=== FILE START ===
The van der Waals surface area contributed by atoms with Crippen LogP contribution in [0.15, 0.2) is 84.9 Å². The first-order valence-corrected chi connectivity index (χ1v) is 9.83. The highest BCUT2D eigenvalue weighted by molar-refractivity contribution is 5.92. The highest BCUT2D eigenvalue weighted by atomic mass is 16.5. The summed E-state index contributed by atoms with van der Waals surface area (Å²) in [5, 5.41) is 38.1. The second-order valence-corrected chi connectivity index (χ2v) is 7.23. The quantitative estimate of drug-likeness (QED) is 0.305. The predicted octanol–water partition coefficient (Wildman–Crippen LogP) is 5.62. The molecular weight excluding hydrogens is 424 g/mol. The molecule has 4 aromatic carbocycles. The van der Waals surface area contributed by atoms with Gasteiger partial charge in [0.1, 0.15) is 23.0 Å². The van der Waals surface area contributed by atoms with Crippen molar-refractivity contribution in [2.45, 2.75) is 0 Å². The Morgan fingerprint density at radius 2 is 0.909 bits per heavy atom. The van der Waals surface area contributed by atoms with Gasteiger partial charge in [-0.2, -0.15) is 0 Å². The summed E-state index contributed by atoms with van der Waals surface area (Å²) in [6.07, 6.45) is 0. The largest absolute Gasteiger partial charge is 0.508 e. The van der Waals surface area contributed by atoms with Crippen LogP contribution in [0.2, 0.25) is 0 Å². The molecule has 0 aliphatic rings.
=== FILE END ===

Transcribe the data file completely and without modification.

The van der Waals surface area contributed by atoms with Crippen LogP contribution in [0.15, 0.2) is 84.9 Å². The first-order valence-corrected chi connectivity index (χ1v) is 9.83. The highest BCUT2D eigenvalue weighted by molar-refractivity contribution is 5.92. The highest BCUT2D eigenvalue weighted by atomic mass is 16.5. The summed E-state index contributed by atoms with van der Waals surface area (Å²) in [5, 5.41) is 38.1. The second-order valence-corrected chi connectivity index (χ2v) is 7.23. The quantitative estimate of drug-likeness (QED) is 0.305. The predicted octanol–water partition coefficient (Wildman–Crippen LogP) is 5.62. The molecular weight excluding hydrogens is 424 g/mol. The molecule has 4 aromatic carbocycles. The van der Waals surface area contributed by atoms with Gasteiger partial charge in [0.1, 0.15) is 23.0 Å². The van der Waals surface area contributed by atoms with Crippen molar-refractivity contribution in [2.45, 2.75) is 0 Å². The Morgan fingerprint density at radius 2 is 0.909 bits per heavy atom. The van der Waals surface area contributed by atoms with Gasteiger partial charge in [-0.2, -0.15) is 0 Å². The summed E-state index contributed by atoms with van der Waals surface area (Å²) in [6.07, 6.45) is 0. The largest absolute Gasteiger partial charge is 0.508 e. The van der Waals surface area contributed by atoms with Crippen LogP contribution in [0.2, 0.25) is 0 Å². The molecule has 0 aliphatic rings.